On Thursday, July 31, the Wisconsin Supreme Court issued four highly anticipated opinions determining whether: 1) Gov. Walker’s signature law, Act 10, was unconstitutional, 2) the voter photo identification law was unconstitutional, and 3) the law creating a same-sex partnership was unconstitutional.
In each of the cases, the Court upheld the laws ruling that they did not violate the Constitution. Below is a summary of each decision.
Court Upholds Final Challenge to Act 10 – Collective Bargaining Law
In a 5-2 decision (Madison Teachers, Inc. v. Walker), the Wisconsin Supreme Court upheld the final challenges to Gov. Walker’s signature law (Act 10) dealing with collective bargaining and public unions. The majority decision was authored by Justice Gableman, and joined by Justices Roggensack, Prosser, Ziegler. Justice Crooks issued a separate concurring opinion. Justice Bradley wrote a dissenting opinion, and was joined by Chief Justice Abrahamson.
The lawsuit challenged a number of provisions of Act 10. The Court held that the law did not violate:
- the First Amendment and did not infringe upon public employees’ constitutional right to freedom of association;
- equal protection under the Constitution;
- the “home rule” amendment; and
- the Contract Clause.
Voter Photo ID – League of Women Voters v. Walker and NAACP v. Walker
League of Women Voters v. Walker, the Court held that the “legislature did not exceed its authority under Article III of the Wisconsin Constitution when it required electors to present [a photo] identification.” The Court concluded that requiring a voter to present a photo ID in order to vote “is not an additional elector qualification.” The Court also held that the law’s requirement to present a photo ID comes within the legislature’s authority to enact laws providing for the registration of electors under Article III, Section of the Wisconsin Constitution because the photo ID requirement “is the mode by which election officials verify that a potential voter is the elector listed on the registration list.”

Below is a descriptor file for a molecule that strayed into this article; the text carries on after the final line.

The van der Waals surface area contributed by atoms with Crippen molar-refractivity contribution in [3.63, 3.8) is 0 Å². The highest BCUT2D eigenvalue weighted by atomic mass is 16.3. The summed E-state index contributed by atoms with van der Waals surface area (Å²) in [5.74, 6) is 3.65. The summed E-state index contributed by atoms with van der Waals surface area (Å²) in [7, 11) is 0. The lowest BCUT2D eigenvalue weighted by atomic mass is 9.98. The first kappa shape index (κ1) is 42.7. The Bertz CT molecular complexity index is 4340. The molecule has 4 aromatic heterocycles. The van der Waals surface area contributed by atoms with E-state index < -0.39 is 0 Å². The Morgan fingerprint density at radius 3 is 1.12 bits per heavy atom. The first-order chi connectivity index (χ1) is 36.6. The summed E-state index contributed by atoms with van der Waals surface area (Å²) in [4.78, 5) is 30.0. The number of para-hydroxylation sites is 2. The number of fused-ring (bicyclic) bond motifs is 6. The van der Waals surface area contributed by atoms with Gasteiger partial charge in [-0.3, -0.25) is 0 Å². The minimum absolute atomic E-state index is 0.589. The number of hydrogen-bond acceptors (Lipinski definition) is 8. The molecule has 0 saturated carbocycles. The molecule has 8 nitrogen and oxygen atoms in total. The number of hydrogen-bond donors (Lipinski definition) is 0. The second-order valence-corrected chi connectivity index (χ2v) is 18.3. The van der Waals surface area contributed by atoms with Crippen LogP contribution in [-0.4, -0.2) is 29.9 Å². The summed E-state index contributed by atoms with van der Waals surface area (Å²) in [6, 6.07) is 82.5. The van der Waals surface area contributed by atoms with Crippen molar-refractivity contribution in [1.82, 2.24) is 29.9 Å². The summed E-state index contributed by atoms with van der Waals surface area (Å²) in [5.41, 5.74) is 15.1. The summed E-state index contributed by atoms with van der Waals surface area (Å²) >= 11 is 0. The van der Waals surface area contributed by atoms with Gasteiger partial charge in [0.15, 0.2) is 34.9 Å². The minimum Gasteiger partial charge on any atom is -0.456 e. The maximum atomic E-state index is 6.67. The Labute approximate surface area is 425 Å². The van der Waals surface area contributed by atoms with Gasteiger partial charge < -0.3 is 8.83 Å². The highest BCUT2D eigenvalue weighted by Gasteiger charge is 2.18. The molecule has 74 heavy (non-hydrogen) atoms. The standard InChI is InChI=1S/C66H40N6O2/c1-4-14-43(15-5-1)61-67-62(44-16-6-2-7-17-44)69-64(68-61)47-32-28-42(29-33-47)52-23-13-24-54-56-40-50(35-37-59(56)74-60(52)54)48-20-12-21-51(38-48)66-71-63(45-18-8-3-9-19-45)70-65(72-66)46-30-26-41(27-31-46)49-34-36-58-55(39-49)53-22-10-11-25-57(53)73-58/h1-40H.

Justice Roggensack authored the opinion, and was joined by Justices Prosser, Ziegler, and Gableman. Justice Crooks issued a separate concurring opinion. Chief Justice Abrahamson authored a dissenting opinion, and was joined by Justice Bradley. In her stinging dissenting opinion, Chief Justice Abrahamson accused the majority of invoking Jim Crow laws used in the South during the last century to restrict the rights of African-Americans to vote.
In the second case (Milwaukee Branch of NAACP v. Walker), the court held that the “the burdens of time and inconvenience associated with obtaining [a photo] identification are not undue burdens on the right to vote and do not render the law invalid.” Citing a similar U.S. Supreme Court decision, the Wisconsin Supreme Court noted that “the inconvenience of making a trip to [a state motor vehicle office], gathering the required documents, and posing for a photograph surely does not qualify as a substantial burden on the right to vote.”
The decision was authored by Justice Roggensack, and joined by Justices Prosser, Ziegler, and Gableman. Justice Crooks authored a dissenting opinion and was joined by Justice Bradley. Chief Justice Abrahamson authored a separate dissenting opinion.
Court Unanimously Upholds Domestic Partnership for Same-Sex Couples
In 2006, Wisconsin voters amended the state constitution by inserting two sentences: “Only a marriage between one man and one woman shall be valid or recognized as a marriage in this state. A legal statute identical or substantially similar to that of marriage for unmarried individuals shall not be valid or recognized in this state.” (Art. XIII, Sec. 13, Wisconsin Constitution.)
In 2009, the Wisconsin Legislature enacted Wis. Stat. § Chap. 770, which created the legal status of domestic partnership for same-sex couples. The plaintiffs in the case challenged the law as a violation of the Art. XIII, Sec. 13 of the Constitution.
In a unanimous decision (Appling v. Walker), the Court upheld Chap. 770 and ruled that it did not violate the constitutional provision. The Court reasoned that there are “important statutory distinctions in the way the state treats marriage and domestic partnerships and important differences in the lists of benefits and obligations that inhere to the two types of relationships.” Therefore, based on these differences, the Court held that the plaintiffs failed to “overcome the presumption that Chapter 770 is constitutional.”